DJ Ishe (aka Nate Lappegaard) has been making music longer than most of his fans have been alive. Nearing his two-decade mark as a DJ, Ishe is one of the underdog producers in Denver who's helped propel the dubstep scene, and he's done so by keeping true to himself and true to his music. Fittingly, we spoke with him at the former home of Twist & Shout, where he once spent entire paychecks on vinyl records just to hear a new sound.
Westword: You've been producing for almost twenty years. How do you view the change in electronic music since you've been in the game?
DJ Ishe: First of all, I've been here a long fucking time, and the only reason people like this music right now is because of people like me, not because of people like Skrillex. People like me have been slaving, been playing shitty residencies, dying of alcoholism, right? Not being able to take jobs, not being able to buy houses, not getting married, not having kids, and just basically giving up their lives for this scene.
DJ Ishe, Trick or Bass, with K Drew and Dirt Monkey, 8 p.m. Friday, October 12, Gothic Theatre, Englewood, $15-$20, 303-788-0984.
We need to unplug people from this bullshit society that we are living in. This is not about money. If I wanted to make money, I would be a hip-hop producer or a hip-hop DJ. You know what's funny? There are probably twenty dudes in this town who play at all these other clubs in town and probably make three times as much money as I do deejaying. I can barely make a living wage playing music. This is about what happened to me. This is about reaching into a kid's mind and showing him something that is true in a world full of fucking lies. It's always been about change.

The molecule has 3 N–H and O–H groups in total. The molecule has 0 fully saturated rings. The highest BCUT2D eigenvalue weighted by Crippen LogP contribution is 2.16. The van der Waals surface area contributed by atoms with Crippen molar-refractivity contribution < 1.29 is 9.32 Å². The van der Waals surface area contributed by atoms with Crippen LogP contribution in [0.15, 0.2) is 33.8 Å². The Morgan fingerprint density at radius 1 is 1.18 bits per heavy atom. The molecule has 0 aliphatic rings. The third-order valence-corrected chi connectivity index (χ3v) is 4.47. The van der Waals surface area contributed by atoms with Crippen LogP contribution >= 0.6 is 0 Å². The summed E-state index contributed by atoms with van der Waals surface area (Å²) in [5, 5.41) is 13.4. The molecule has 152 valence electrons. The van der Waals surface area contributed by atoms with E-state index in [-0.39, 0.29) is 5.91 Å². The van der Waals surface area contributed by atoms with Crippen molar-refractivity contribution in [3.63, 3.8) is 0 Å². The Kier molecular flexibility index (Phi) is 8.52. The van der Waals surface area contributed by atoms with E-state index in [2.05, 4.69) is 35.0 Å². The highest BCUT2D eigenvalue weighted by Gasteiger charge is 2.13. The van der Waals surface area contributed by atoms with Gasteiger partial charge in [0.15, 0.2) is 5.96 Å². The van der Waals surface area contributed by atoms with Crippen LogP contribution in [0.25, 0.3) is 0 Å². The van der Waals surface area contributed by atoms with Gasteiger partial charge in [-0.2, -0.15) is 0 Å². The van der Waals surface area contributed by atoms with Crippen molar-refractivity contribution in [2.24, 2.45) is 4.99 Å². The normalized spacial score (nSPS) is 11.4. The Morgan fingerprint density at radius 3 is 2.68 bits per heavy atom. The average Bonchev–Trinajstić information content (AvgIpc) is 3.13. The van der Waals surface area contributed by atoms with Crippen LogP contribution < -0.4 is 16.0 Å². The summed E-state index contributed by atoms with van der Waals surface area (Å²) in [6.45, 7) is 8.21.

Something you told me once always rings in my head: "We aren't stealing Timbaland's sounds; he's using ours." Can you delve into that more?
I did this presentation on dubstep at the MCA, and it was about the history of dubstep. It comes from house music and two-step and garage, which is like chicks singing club music. It has a lot less to do with drum-and-bass than a lot of dubsteppers would have you believe. I was listening to music, and one of the really early guys, MJ Cole, was making two-step. He had this tune called "Sincere," and I had it on twelve-inch vinyl. This is like ten or twelve years ago, and he made it in a nice studio. On a rig that I have, it sounds so good.
One of the reasons we can make trap and trap-like music now is because we can control the sawtooth wave, the sine wave, or whatever we want. You couldn't make this stuff in a studio ten years ago. I started out with Reason 1.5 — talk about feeling old — and I was like, "This is going to change the world." I had Rebirth Pro, which is freeware now. But, what's going on with music now? People like this music because it's good.
I was talking with Downlink about this in Salt Lake City, and we were talking about Excision. He's probably the number-one or number-two guy out there right now. There are a lot people in the industry now that forget that music is about change. They think this stuff sounds like pop music. Fuck that. Pop music sounds like this.
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